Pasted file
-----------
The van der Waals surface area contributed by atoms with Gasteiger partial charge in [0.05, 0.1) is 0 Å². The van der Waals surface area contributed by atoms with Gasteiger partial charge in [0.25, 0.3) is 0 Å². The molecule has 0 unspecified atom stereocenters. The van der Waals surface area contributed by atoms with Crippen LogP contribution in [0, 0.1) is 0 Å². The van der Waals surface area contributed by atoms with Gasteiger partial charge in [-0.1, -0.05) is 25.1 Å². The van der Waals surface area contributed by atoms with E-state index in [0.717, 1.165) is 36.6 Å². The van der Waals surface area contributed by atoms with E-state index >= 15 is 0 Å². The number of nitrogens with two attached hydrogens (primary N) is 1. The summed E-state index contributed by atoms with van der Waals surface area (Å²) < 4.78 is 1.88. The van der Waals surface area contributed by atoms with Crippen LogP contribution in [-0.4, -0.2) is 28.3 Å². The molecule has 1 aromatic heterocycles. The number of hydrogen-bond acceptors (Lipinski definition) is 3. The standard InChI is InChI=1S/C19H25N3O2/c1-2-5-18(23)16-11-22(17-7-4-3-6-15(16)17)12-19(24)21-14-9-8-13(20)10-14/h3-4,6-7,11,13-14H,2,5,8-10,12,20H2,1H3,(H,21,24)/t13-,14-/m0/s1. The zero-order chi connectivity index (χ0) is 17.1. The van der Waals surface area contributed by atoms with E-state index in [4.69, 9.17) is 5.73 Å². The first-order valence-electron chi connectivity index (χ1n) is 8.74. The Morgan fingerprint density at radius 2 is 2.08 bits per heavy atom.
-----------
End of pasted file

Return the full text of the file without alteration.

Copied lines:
The van der Waals surface area contributed by atoms with Gasteiger partial charge in [0.05, 0.1) is 0 Å². The van der Waals surface area contributed by atoms with Gasteiger partial charge in [0.25, 0.3) is 0 Å². The molecule has 0 unspecified atom stereocenters. The van der Waals surface area contributed by atoms with Crippen LogP contribution in [0, 0.1) is 0 Å². The van der Waals surface area contributed by atoms with Gasteiger partial charge in [-0.1, -0.05) is 25.1 Å². The van der Waals surface area contributed by atoms with E-state index in [0.717, 1.165) is 36.6 Å². The van der Waals surface area contributed by atoms with E-state index >= 15 is 0 Å². The number of nitrogens with two attached hydrogens (primary N) is 1. The summed E-state index contributed by atoms with van der Waals surface area (Å²) < 4.78 is 1.88. The van der Waals surface area contributed by atoms with Crippen LogP contribution in [-0.4, -0.2) is 28.3 Å². The molecule has 1 aromatic heterocycles. The number of hydrogen-bond acceptors (Lipinski definition) is 3. The standard InChI is InChI=1S/C19H25N3O2/c1-2-5-18(23)16-11-22(17-7-4-3-6-15(16)17)12-19(24)21-14-9-8-13(20)10-14/h3-4,6-7,11,13-14H,2,5,8-10,12,20H2,1H3,(H,21,24)/t13-,14-/m0/s1. The zero-order chi connectivity index (χ0) is 17.1. The van der Waals surface area contributed by atoms with E-state index in [4.69, 9.17) is 5.73 Å². The first-order valence-electron chi connectivity index (χ1n) is 8.74. The Morgan fingerprint density at radius 2 is 2.08 bits per heavy atom.